Note: this is an introductory post. The Has pattern is definitely not something I’ve created or even coined a term for, and seasoned haskellers are surely familiar with this approach. Yet I feel obliged to give a brief overview before delving into the more interesting stuff.


          How do Haskell folks solve the problem of managing some environment Env that’s accessed by several different functions, like some global configuration object?

          One obvious way is to just pass the Env to the functions that need it:

          Unfortunately, this does not compose as nicely as some other primitives we’re used to in Haskell. Like monads.


          The joys of C++17

          September 10, 2019 // c++, c++17

          This is gonna be a short one.

          Some time ago I’ve written a tiny helper Curry for, well, currying functions and function-like objects: given some callable foo accepting arguments of types T_1, ..., T_n, Curry(foo) returns an object such that Curry(foo)(t_1)...(t_n) (where t_i is of type T_i) would, as you might expect, call foo passing all those t_is to it.

          This was so long ago that C++11 compatibility was a thing for me back then, so Curry is written with that version of standard in mind. And then a couple of days ago I stumbled upon that code again, and couldn’t help but realize how terribly verbose it is. Let’s see how modern C++ allows reducing the verbosity.


          Statically safe dynamic typing à la Python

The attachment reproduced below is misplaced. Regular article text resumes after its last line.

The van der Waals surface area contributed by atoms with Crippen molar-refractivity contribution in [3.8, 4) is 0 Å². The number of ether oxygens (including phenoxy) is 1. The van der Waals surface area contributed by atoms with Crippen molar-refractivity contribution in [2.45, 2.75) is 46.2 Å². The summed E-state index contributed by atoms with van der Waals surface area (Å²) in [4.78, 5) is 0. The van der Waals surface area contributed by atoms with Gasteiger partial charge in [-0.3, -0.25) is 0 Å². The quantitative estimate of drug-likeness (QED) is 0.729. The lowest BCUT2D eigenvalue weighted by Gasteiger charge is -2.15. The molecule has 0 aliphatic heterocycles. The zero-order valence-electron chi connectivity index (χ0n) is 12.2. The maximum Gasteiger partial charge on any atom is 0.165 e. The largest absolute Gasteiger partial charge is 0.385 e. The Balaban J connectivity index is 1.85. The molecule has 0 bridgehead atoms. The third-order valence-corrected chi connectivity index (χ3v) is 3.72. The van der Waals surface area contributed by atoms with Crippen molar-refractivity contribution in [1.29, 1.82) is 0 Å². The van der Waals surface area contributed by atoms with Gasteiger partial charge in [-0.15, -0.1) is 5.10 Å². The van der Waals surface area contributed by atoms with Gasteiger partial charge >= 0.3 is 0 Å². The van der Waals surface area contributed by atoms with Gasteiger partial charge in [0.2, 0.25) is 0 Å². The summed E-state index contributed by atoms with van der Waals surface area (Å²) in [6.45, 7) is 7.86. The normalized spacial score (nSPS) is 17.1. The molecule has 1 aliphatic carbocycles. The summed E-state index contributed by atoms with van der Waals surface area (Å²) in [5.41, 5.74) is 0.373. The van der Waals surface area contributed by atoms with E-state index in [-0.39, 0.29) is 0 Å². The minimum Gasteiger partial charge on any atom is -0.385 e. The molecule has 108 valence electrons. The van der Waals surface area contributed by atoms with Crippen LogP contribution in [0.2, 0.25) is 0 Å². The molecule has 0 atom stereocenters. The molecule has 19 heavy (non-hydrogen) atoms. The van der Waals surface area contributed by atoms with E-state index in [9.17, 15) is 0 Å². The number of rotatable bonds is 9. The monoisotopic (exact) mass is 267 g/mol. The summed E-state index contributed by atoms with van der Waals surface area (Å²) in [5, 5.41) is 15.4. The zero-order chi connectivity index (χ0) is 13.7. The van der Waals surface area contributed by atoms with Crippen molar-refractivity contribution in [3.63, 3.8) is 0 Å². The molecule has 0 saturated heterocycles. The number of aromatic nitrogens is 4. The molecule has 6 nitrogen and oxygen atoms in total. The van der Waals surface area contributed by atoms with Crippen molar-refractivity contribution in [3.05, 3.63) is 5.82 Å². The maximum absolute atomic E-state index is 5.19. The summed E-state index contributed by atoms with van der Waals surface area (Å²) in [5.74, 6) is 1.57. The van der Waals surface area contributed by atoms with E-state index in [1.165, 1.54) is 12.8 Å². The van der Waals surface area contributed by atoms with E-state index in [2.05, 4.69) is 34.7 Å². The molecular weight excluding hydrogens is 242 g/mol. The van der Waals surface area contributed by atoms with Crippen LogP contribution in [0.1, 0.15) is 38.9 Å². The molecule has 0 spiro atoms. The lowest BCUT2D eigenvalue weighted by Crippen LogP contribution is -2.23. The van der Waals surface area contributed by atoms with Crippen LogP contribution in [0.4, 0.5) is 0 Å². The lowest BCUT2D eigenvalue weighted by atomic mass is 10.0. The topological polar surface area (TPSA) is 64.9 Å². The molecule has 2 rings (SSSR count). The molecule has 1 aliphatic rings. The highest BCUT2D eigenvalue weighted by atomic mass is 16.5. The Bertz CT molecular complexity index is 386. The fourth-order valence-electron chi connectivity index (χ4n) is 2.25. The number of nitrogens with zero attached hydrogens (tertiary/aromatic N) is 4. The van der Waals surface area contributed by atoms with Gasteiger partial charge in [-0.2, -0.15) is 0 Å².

June 28, 2019 // haskell, types

          One of my hobby projects includes a long-running service, so it’d be nice if the service provided some metrics (say, using the ekg library) to the outside world for monitoring and alerts. As a consequence, the service needs an internal metrics storage that encapsulates all things related to creating them as needed, updating them, and so on.

          Writing a metrics storage (especially on top of ekg) is trivial, but one cannot just solve a problem when doing recreational programming. You’ve got to abstract things away, generalize, and then abstract further and generalize further. So, quite soon I found myself writing an extensible and customizable storage supporting unknown metrics of unknown types in such a way that new metrics could be added in different modules without touching any existing definitions. This deserves a post or two on its own, but today we’ll consider just a tiny part of the solution: writing a type-safe wrapper over types that are only known at runtime. So, yeah, something like dynamic typing but with static guarantees that we don’t do any nonsense.

          I don’t think this short post will reveal anything new for seasoned haskellers, but at least we’ll get this little part done and out of our way in our next articles about the storage itself. Or I could be less shy and claim instead that I created a new programming pattern.


          Anyway, first things first. Let’s spell out what problem we are trying to solve. So, we want to be able to associate some objects (whose types aren’t known before the runtime) with some values of some other type (which we don’t use so we don’t care about). In other words, we want objects of more or less arbitrary (and different) types to be the keys in the same associative container.